To clarify, this generally offensive slang term (preceded by another potentially offensive phrase above it) is not included in the retail release of the game. Rather, whomever Nintendo employed to play the version of Wild World sent to press with all of the game's items unlocked, purposely "trained" the Baabara character to use the term. Further, introducing this kind of offensive content into a new copy of the game, from a stranger via Nintendo Wi-Fi Connection, is nearly impossible. To import content from another game cartridge over the internet requires two users to first exchange their unique 16-digit codes before they are able to share data. In other words, your kids are safe -- unless they or their "friends" are the creators of such content.
What MTV Multiplayer and other outlets have discovered is an isolated matter. Still, since the media serves as a filter through which you receive your news about Nintendo products, Nintendo clearly needs to work harder to prevent the kind of incident highlighted here from happening again. Also, an apology would be nice ...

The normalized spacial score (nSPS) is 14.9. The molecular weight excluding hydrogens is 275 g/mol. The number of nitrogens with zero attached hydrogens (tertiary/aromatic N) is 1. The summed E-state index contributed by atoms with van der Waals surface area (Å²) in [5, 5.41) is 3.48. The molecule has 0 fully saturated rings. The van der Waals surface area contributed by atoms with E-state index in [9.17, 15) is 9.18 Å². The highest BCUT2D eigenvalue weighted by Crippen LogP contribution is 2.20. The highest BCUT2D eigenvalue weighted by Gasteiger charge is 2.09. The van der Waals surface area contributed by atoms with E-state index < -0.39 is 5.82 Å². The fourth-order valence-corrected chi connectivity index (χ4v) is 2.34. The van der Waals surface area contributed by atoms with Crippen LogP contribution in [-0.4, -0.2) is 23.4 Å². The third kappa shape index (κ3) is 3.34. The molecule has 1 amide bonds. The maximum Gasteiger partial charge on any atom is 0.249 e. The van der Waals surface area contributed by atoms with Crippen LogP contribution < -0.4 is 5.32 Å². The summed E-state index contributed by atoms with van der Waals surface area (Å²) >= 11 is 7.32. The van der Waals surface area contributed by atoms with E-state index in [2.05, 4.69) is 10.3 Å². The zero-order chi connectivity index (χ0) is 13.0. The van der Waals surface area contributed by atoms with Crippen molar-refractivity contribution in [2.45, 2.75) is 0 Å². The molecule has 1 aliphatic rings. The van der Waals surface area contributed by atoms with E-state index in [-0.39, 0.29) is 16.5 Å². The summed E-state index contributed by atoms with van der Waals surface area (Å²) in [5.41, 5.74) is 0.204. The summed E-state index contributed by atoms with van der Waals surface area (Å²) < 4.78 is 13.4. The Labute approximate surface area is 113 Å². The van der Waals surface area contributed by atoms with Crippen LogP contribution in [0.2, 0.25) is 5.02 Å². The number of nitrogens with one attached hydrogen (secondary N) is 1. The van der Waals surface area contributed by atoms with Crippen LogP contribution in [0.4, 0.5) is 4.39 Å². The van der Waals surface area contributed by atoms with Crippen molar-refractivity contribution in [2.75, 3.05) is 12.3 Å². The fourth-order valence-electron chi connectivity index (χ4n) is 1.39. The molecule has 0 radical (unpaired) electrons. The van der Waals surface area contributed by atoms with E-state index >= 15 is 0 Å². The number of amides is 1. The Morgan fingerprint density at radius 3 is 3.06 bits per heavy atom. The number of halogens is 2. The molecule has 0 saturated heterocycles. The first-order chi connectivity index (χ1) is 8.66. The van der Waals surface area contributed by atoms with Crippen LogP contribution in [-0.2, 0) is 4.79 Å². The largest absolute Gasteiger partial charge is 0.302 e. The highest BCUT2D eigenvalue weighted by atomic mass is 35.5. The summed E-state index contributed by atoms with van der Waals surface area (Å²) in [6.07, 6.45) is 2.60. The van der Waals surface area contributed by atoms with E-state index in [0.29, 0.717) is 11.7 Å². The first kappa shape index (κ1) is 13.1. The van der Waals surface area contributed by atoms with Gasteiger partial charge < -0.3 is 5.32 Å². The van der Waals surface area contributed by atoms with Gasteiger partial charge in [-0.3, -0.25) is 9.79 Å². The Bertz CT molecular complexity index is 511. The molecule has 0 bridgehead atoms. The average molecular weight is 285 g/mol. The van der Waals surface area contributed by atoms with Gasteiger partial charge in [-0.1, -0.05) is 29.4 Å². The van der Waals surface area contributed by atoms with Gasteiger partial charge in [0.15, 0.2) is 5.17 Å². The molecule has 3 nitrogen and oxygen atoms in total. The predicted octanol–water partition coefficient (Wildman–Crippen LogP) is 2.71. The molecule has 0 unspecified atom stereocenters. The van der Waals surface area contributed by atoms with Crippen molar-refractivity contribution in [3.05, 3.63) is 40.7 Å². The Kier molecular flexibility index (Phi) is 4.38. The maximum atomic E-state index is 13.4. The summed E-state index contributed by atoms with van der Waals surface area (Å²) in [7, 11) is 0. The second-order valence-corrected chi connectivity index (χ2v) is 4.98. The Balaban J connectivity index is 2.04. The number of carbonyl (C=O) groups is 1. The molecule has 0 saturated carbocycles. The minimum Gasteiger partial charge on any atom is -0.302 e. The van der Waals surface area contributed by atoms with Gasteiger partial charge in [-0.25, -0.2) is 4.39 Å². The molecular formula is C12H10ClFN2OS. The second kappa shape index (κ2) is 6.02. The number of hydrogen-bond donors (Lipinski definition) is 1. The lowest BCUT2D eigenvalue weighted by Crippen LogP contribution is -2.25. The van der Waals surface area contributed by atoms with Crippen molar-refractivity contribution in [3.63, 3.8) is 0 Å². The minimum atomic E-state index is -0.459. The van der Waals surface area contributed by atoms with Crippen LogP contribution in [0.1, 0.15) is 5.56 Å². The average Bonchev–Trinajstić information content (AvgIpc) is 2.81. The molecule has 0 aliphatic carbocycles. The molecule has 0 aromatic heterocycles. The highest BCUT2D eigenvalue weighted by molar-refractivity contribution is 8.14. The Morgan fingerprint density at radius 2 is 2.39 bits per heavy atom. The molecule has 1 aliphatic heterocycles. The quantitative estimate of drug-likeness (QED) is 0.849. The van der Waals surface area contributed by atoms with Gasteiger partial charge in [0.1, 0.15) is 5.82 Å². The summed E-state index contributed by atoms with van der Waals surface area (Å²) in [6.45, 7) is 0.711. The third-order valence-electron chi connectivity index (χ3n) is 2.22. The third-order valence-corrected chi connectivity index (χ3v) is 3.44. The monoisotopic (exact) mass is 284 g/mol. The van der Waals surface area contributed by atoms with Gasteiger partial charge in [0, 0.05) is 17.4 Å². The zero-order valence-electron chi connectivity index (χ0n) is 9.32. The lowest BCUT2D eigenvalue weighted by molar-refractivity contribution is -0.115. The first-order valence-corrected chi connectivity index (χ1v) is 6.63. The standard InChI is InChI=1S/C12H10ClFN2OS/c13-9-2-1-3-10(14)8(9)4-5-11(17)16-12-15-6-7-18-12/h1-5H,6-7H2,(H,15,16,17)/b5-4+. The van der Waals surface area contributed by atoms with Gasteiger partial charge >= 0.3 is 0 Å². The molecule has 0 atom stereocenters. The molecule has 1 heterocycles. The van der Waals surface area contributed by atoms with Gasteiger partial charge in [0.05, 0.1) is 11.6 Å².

Update: And here's that apology ... "We regret that an offensive phrase was included without our knowledge via a wireless function that allows user-generated catchphrases to spread virally from one game to the next," said Nintendo in a statement sent to us. The company is asking that the 14 affected copies it mailed out to the media be returned. The full statement is posted after the break.
[Note: As this post contains sensitive material, this is just a friendly reminder to keep the comments clean -- or face the perma-banhammer. Thank you.]